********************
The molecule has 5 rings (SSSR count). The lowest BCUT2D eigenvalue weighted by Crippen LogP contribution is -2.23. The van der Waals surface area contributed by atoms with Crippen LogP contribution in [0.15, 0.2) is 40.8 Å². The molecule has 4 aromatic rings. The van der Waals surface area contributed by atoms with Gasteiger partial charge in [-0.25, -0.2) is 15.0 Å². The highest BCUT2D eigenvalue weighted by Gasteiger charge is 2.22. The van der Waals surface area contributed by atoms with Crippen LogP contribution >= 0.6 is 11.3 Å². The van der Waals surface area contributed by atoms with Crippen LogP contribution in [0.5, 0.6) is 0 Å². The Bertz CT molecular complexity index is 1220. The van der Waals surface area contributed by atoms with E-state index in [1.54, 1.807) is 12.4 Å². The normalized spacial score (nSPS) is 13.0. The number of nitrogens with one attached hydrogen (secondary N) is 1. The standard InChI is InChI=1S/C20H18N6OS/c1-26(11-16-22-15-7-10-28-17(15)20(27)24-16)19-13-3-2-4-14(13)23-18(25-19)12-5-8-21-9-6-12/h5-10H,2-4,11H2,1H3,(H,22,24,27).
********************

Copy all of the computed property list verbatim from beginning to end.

The molecule has 5 rings (SSSR count). The lowest BCUT2D eigenvalue weighted by Crippen LogP contribution is -2.23. The van der Waals surface area contributed by atoms with Crippen LogP contribution in [0.15, 0.2) is 40.8 Å². The molecule has 4 aromatic rings. The van der Waals surface area contributed by atoms with Gasteiger partial charge in [-0.25, -0.2) is 15.0 Å². The highest BCUT2D eigenvalue weighted by Gasteiger charge is 2.22. The van der Waals surface area contributed by atoms with Crippen LogP contribution >= 0.6 is 11.3 Å². The van der Waals surface area contributed by atoms with Crippen LogP contribution in [0.5, 0.6) is 0 Å². The Bertz CT molecular complexity index is 1220. The van der Waals surface area contributed by atoms with E-state index in [1.54, 1.807) is 12.4 Å². The normalized spacial score (nSPS) is 13.0. The number of nitrogens with one attached hydrogen (secondary N) is 1. The standard InChI is InChI=1S/C20H18N6OS/c1-26(11-16-22-15-7-10-28-17(15)20(27)24-16)19-13-3-2-4-14(13)23-18(25-19)12-5-8-21-9-6-12/h5-10H,2-4,11H2,1H3,(H,22,24,27).